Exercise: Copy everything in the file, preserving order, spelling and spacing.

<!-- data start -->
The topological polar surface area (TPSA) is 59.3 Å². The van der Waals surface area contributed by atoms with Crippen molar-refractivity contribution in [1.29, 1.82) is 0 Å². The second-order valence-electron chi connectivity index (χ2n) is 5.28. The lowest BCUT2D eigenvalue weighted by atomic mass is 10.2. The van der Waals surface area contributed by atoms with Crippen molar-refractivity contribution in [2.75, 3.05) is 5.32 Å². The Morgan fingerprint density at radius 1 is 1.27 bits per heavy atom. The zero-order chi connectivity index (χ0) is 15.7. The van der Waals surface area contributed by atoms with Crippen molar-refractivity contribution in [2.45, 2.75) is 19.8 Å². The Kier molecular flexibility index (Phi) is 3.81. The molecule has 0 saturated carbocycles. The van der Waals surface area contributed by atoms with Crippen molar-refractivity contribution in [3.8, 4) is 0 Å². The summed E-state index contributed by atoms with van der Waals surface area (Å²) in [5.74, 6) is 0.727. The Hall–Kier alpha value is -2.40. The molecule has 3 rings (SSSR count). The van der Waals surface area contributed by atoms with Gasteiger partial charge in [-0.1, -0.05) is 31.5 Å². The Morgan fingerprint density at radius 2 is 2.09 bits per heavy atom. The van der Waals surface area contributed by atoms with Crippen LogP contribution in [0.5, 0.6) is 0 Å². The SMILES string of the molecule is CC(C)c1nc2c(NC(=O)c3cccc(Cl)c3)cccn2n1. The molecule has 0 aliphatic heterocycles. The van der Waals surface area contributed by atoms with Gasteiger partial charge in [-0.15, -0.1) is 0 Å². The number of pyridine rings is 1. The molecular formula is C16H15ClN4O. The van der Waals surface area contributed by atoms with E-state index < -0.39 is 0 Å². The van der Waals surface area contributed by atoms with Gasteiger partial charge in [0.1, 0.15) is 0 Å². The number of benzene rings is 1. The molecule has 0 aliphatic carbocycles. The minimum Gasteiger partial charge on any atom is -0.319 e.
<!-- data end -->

The topological polar surface area (TPSA) is 59.3 Å². The van der Waals surface area contributed by atoms with Crippen molar-refractivity contribution in [1.29, 1.82) is 0 Å². The second-order valence-electron chi connectivity index (χ2n) is 5.28. The lowest BCUT2D eigenvalue weighted by atomic mass is 10.2. The van der Waals surface area contributed by atoms with Crippen molar-refractivity contribution in [2.75, 3.05) is 5.32 Å². The Morgan fingerprint density at radius 1 is 1.27 bits per heavy atom. The zero-order chi connectivity index (χ0) is 15.7. The van der Waals surface area contributed by atoms with Crippen molar-refractivity contribution in [2.45, 2.75) is 19.8 Å². The Kier molecular flexibility index (Phi) is 3.81. The molecule has 0 saturated carbocycles. The van der Waals surface area contributed by atoms with Crippen molar-refractivity contribution in [3.8, 4) is 0 Å². The summed E-state index contributed by atoms with van der Waals surface area (Å²) in [5.74, 6) is 0.727. The Hall–Kier alpha value is -2.40. The molecule has 3 rings (SSSR count). The van der Waals surface area contributed by atoms with Gasteiger partial charge in [-0.1, -0.05) is 31.5 Å². The Morgan fingerprint density at radius 2 is 2.09 bits per heavy atom. The van der Waals surface area contributed by atoms with Crippen LogP contribution in [0.5, 0.6) is 0 Å². The SMILES string of the molecule is CC(C)c1nc2c(NC(=O)c3cccc(Cl)c3)cccn2n1. The molecule has 0 aliphatic heterocycles. The van der Waals surface area contributed by atoms with Gasteiger partial charge in [-0.15, -0.1) is 0 Å². The number of pyridine rings is 1. The molecular formula is C16H15ClN4O. The van der Waals surface area contributed by atoms with E-state index < -0.39 is 0 Å². The van der Waals surface area contributed by atoms with Gasteiger partial charge in [0.1, 0.15) is 0 Å². The number of benzene rings is 1. The molecule has 0 aliphatic carbocycles. The minimum Gasteiger partial charge on any atom is -0.319 e.